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Inchimals

Cute colorful animals numbered on sturdy wooden blocks ~

This is a great concept considering wooden blocks are a classic in children's play! Wooden blocks are timeless.

Add animals and numbers to that and it makes for a fun beginning math lesson. . .

And hours of imaginary play.

Aren't they cute?

They're Inchimals!






We received a set to review for Timerdoodle.

Each set includes:
  • 12 Wooden Inchimals Blocks
  • Dry Erase Marker
  • 100 Puzzles in a Spiral-bound Erasable {Write-On/Wipe Off} Book
Retail value: $29.95 ~ Timerdoodle price: $26.95

These are designed for preschool/kindergarten aged children and up ~ which means these were a perfect for my 3 year old and my 5 year old and I can see these being very helpful in our math curriculum for years to come.

There are many ways to Explore With Inchimals...

We tried a few of the suggestions:

~ Sequence the Inchimal blocks from the shortest to the longest.
~ Practice counting & learn about numbers as you explore the individual segments, numbers and dots on each Inchimal block.

Eliana can count as high as twenty, but she does not recognize numbers yet. So being able to count the dots and tell me the number made this a hit with her.

~ Learn addition and subtraction concepts:

Frog + Penguin = Bear . . .
 . . . or 2 + 5 = 7!

Lady Bug + Elephant = ?

Malachi is counting the inches to find out.  Then he will check his work by finding the correct animal number (the giraffe).

I love that he can work independently and check his own work!

~ Discuss the animals pictured on the Inchimal blocks and their relative heights/lengths.

We thought it was very fitting that the lady bug is the one inch block and the giraffe is the 12 inch block.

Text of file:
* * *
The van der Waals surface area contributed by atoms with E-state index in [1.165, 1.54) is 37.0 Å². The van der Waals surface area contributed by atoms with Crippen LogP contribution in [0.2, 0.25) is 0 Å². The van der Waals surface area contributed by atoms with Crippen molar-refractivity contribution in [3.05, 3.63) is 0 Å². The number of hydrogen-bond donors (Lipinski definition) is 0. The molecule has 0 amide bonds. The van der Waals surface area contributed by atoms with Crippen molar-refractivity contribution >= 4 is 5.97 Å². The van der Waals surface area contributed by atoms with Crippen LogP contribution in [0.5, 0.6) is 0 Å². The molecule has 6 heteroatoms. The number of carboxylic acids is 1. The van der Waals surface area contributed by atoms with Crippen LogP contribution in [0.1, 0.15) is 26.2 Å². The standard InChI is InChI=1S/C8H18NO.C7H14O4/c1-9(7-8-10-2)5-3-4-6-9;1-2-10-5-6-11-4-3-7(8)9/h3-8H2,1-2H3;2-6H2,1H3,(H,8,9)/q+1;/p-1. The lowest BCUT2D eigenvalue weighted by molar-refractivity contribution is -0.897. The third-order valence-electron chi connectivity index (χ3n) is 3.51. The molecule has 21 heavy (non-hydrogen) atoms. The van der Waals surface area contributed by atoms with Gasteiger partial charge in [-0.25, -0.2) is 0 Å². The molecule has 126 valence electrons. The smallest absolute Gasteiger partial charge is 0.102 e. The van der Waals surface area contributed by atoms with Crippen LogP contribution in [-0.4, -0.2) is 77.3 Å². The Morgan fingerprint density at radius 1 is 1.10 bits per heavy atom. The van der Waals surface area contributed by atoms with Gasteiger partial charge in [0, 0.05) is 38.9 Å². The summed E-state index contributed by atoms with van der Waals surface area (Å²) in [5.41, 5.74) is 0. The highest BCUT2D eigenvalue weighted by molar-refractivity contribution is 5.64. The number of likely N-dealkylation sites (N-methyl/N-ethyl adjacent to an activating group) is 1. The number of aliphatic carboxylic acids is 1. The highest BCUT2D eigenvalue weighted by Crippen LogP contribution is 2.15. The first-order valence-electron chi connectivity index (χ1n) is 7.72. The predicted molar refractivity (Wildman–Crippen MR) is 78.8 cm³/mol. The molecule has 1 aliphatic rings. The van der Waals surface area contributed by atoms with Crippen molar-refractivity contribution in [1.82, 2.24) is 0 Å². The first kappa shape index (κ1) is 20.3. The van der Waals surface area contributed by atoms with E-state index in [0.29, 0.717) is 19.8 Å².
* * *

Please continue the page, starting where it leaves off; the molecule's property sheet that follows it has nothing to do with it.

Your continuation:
~ Use Inchimals as puppets to invite creative thinking, dialogue, and dramatic play.


I didn't even suggest this one to Malachi ~ I just found him engaged with the blocks after I left him to play on his own. He had quite a story line going.

~ Stand the Inchimals blocks side by side or stack them neatly on top of one another to promote fine motor control.
"I'm putting all the blocks on," she says.
Note: Just don't let brothers stack them all on top of one another to see how high you can stack them. They came crashing down and got dinged up a little (the edges are showing wear). Under normal play, I think they would hold up just fine but we have four boys in our home ~ and normal does not exist. ;-)

~ Introduce vocabulary related to measurement (shorter, taller, longer, height, length, distance, perimeter).

After stacking them one on top of another, she made a fence around the animals ~ and I introduced her to a new word: perimeter. It may not be important for her to understand that word right now, but she understood the concept!

And this was just the day they arrived! They have been playing with them everyday since.

I think math manipulatives are a wonderful way to make math meaningful and fun and I am happy to have Inchimals in my collection. I love it when I can't keep a learning tool in the box! But most of all, I love that they are learning without even realizing it.

Be sure to check out Timberdoodle on Facebook for 5 weeks of daily giveaways going on now to celebrate their 25th anniversary!

Disclosure: As a member of Timberdoodle's Blogger Review Team I received a free copy of Inchimals in exchange for a frank and unbiased review. Please see my disclosure policy for more information.